ROCKLAND, Maine — 18 years ago, Rob Snyder began work with the Island Institute, helping the group become a leader in the statewide effort to protect working waterfront.
Since then, Maine voters have supported millions of dollars for working waterfront, but the issue remains a focus for the Institute, one of many it has embraced over the years to help sustain island and coastal communities.
“And when you dig into what that means,” Snyder said,” we support the leadership on this coast, helping make sure they’re informed, networked, and supported so they can solve real-world problems they face in a practical way. And that can take the form of project work like renewable energy and broadband networks, working waterfront in communities or helping strengthen the most remote schools ion the coast.”
Snyder has with all those issues. For the past eight years, he has been the Institute President.
The organization helps the towns plan and develop strategies to deal with a broad range of issues, many of them common to the different towns, as well as some particular to individual places.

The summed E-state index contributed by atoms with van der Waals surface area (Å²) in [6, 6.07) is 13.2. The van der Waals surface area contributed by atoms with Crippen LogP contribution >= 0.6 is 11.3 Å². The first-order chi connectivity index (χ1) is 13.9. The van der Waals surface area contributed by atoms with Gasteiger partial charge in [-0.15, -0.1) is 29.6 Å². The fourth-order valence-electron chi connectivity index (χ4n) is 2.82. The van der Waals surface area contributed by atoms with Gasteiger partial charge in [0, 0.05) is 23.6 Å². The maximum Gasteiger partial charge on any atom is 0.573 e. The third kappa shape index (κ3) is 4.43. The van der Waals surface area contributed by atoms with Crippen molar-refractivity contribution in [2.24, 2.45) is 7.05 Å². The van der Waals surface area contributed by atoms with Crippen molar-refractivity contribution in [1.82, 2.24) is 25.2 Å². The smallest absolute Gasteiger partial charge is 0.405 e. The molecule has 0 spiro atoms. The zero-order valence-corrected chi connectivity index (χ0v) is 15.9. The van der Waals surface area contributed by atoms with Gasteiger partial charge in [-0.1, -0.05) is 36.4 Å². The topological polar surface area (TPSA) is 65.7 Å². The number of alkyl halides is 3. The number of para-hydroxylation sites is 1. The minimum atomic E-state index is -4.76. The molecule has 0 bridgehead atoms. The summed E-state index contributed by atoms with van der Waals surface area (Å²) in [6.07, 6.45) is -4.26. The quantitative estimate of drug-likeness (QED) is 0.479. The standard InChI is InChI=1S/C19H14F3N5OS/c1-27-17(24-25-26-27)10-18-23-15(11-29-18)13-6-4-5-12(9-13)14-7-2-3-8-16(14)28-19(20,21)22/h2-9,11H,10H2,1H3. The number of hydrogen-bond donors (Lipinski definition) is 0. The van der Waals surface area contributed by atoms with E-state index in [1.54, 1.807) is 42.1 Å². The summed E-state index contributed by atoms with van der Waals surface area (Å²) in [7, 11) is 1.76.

Snyder said Island Institute staff jumped into action last March when the pandemic hit, helping work out ways for the island ferry services to continue service assist medical facilities on getting COVID testing materials and strengthening broadband networks—which had already become a primary focus.
Lifelong islander Hannah Pingree of North Haven—a former Maine Speaker of the House who now works for Gov. Janet Mills—said the Institute has made a real difference on multiple issues that matter.
“I think their broadband work, working waterfront work, when they advocate on things not just for islands but for the broader coast I think that’s where they’ve made the biggest impact.”
Now the 50 member staff of the Island Institute will be doing that work with a new leader. Rob Snyder is stepping down after eight years as president to move into the private sector. He said the coastal and island towns can be thriving places, despite the many challenges they face.
“I think they have a strong future if they continue to innovate as they have…for as much as people think and say our coast and island communities are opposed to change they are in fact some of the most progressive communities I know of in the rural United States.”
Snyder said the Island Institute will continue to be there, working with all those towns on many issues, from broadband to schools, and to help face current challenges to the marine economy—including right whale restrictions on fishing and the coming of offshore wind power to the Gulf of Maine.